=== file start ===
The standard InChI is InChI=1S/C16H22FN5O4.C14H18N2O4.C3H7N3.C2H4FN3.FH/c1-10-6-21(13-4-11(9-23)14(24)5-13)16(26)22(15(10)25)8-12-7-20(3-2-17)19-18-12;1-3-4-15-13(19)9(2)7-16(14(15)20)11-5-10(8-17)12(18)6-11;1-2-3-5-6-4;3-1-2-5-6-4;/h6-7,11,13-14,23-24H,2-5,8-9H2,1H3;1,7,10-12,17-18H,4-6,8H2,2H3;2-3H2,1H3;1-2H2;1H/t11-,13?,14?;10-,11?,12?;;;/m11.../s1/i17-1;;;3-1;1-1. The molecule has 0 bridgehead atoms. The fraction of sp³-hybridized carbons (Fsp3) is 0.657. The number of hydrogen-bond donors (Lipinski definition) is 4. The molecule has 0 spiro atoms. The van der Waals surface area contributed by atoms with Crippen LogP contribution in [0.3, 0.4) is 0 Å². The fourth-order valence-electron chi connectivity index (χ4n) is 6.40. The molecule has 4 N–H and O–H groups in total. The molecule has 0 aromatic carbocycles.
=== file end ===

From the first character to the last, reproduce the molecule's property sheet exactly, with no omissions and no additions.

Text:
The standard InChI is InChI=1S/C16H22FN5O4.C14H18N2O4.C3H7N3.C2H4FN3.FH/c1-10-6-21(13-4-11(9-23)14(24)5-13)16(26)22(15(10)25)8-12-7-20(3-2-17)19-18-12;1-3-4-15-13(19)9(2)7-16(14(15)20)11-5-10(8-17)12(18)6-11;1-2-3-5-6-4;3-1-2-5-6-4;/h6-7,11,13-14,23-24H,2-5,8-9H2,1H3;1,7,10-12,17-18H,4-6,8H2,2H3;2-3H2,1H3;1-2H2;1H/t11-,13?,14?;10-,11?,12?;;;/m11.../s1/i17-1;;;3-1;1-1. The molecule has 0 bridgehead atoms. The fraction of sp³-hybridized carbons (Fsp3) is 0.657. The number of hydrogen-bond donors (Lipinski definition) is 4. The molecule has 0 spiro atoms. The van der Waals surface area contributed by atoms with Crippen LogP contribution in [0.3, 0.4) is 0 Å². The fourth-order valence-electron chi connectivity index (χ4n) is 6.40. The molecule has 4 N–H and O–H groups in total. The molecule has 0 aromatic carbocycles.